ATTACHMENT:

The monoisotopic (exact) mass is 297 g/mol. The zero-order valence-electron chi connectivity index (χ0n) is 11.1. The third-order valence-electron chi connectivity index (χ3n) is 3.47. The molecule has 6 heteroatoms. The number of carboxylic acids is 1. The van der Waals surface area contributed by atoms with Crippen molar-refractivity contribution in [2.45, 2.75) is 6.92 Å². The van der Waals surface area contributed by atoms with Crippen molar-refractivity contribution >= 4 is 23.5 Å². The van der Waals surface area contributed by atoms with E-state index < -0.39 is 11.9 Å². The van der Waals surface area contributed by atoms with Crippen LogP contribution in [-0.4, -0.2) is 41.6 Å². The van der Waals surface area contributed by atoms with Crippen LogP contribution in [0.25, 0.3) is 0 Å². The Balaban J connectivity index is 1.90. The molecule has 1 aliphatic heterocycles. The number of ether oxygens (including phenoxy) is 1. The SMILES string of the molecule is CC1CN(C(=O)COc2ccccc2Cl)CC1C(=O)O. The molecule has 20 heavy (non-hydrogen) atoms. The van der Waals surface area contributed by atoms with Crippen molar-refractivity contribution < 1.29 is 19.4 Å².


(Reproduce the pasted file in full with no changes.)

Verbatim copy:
The monoisotopic (exact) mass is 297 g/mol. The zero-order valence-electron chi connectivity index (χ0n) is 11.1. The third-order valence-electron chi connectivity index (χ3n) is 3.47. The molecule has 6 heteroatoms. The number of carboxylic acids is 1. The van der Waals surface area contributed by atoms with Crippen molar-refractivity contribution in [2.45, 2.75) is 6.92 Å². The van der Waals surface area contributed by atoms with Crippen molar-refractivity contribution >= 4 is 23.5 Å². The van der Waals surface area contributed by atoms with E-state index < -0.39 is 11.9 Å². The van der Waals surface area contributed by atoms with Crippen LogP contribution in [-0.4, -0.2) is 41.6 Å². The van der Waals surface area contributed by atoms with Crippen LogP contribution in [0.25, 0.3) is 0 Å². The Balaban J connectivity index is 1.90. The molecule has 1 aliphatic heterocycles. The number of ether oxygens (including phenoxy) is 1. The SMILES string of the molecule is CC1CN(C(=O)COc2ccccc2Cl)CC1C(=O)O. The molecule has 20 heavy (non-hydrogen) atoms. The van der Waals surface area contributed by atoms with Crippen molar-refractivity contribution < 1.29 is 19.4 Å².